First there was Windows 95 on an iPad. People cringed, but apparently they did not cringe enough, as someone else has managed to get Windows XP up and running on an iPad. Macheads, avert thy eyes!
If you're anxious about switching from a PC to a Mac, consider this: There are a multitude of ways you can virtualize Windows within OS X, and they all work uniquely well. Here's how to choose the right one.
It'd be easy to get knotted up in jargon describing v.Clone, so let's stick with the concept for now: It's a syncable, complete image of your PC, which you can boot run from basically any other PC. And it's free.
In an interview with Computerworld, VMWare's head of mobile phone virtualization has indicated that the company wants to move beyond dual-boot systems to allow phones to run a private and work operating system at the same time. They've already demonstrated the potential on a Nokia N800 running Windows CE and Android…
Having tooled around with Compiz a bit in my previous life as an IT journalist, this list was especially poignant to a bloke like me. This simple bit of Jack Loftus history is why I share this nice little five slot Lifehacker list with you today. Enjoy. Virtually. [Lifehacker]
We talked about XP Mode—which runs programs that work in XP but not in Vista—in our Windows 7 RC1's hands-on. Now Microsoft is coming up with details about what hardware and licenses this will need.
Ironically, it's one of the biggest decisions you make when you get a Mac: How should I run Windows on it? Parallels or Fusion? An exhaustive battery of benchmarks by MacTech reveals a clear winner.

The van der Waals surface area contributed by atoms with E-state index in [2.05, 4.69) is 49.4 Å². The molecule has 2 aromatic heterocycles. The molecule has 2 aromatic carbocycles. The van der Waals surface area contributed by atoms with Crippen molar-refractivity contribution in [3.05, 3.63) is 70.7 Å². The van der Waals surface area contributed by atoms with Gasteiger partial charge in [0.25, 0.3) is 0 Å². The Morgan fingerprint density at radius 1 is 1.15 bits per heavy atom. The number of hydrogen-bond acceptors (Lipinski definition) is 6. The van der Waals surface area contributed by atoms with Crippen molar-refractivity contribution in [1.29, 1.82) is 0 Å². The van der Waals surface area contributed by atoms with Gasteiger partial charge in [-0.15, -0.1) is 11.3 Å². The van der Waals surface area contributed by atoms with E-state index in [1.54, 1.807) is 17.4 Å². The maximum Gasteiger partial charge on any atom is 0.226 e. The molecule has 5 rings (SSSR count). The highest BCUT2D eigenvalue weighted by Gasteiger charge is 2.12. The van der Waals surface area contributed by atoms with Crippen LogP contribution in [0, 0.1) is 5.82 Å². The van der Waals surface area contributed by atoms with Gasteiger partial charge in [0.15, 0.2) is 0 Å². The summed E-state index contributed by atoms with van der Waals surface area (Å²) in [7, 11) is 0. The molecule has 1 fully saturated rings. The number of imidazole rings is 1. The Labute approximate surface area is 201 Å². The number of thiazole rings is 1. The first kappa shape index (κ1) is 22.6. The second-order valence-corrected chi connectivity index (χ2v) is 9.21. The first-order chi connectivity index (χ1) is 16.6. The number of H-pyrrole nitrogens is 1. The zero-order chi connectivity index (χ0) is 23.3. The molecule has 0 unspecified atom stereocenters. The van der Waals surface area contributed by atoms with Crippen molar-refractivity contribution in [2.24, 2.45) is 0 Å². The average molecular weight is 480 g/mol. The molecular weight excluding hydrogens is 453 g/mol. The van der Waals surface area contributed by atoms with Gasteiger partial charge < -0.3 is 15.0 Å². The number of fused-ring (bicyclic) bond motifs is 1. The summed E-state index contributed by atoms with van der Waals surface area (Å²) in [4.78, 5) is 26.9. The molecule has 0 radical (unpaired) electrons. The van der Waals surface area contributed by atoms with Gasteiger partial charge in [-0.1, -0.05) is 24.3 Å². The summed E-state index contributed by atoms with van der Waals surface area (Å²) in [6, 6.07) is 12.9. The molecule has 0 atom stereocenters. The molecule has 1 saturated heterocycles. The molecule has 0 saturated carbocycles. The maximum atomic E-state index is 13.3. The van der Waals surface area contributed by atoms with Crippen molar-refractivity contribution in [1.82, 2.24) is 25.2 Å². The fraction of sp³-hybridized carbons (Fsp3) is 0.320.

Ok, this is even cooler than we expected: a Nokia N800, loaded with VMWare's MVP hypervisor, is seen here running Windows CE and Android, at the same time. This is a big deal!
You probably already know that both we and Lifehacker enjoy running Windows on our Macs using Parallels. Well, MacHeist has a deal today where you can pick up a copy for just $49, which includes a copy of MacPilot. That price gets even sweeter ($10 sweeter) if you previously bought a MacHeist bundle. Get yours now if…
Remember that completely arbitrary rule by Microsoft limiting virtualization (which lets you run Windows concurrently with OS X on a Mac) to only the more expensive versions of Vista? It's now gone.
The three methods for running Windows on a Mac (Boot Camp, Parallels and Fusion) have been around for a while, but Mactech's numbers seem to be the first we've seen on how the three stack up on Leopard. The results weren't that surprising.
In CEO-orgasming news, Pano Logic announced their network-based Pano Device, which, using a main host, virtualizes a copy of Windows XP and Vista without the need for an actual PC. Coming equipped with an Ethernet jack for the network connection, along with three USB ports, a VGA port for the display and audio I/O…
Thanks to the magic of VMWare and Parallels (which let you run other operating systems on top of your own), you can try the OLPC operating system without actually having to be a child in a Third World country. All you have to do is download a pre-configured image, change some settings, and you're set. Possible uses…
We had a chat with the Parallels guys earlier today, and got some new information that should be very interesting to people who are even the slightest bit interested in running Windows on your Mac.
One of the main reasons why Mac users still use Boot Camp to run Windows Natively instead using virtualization software like Parallels is its lack of 3D gaming (OpenGL and DirectX) support. In Parallels Desktop version 3.0, now in final candidate development, you can finally use 3D gaming without rebooting.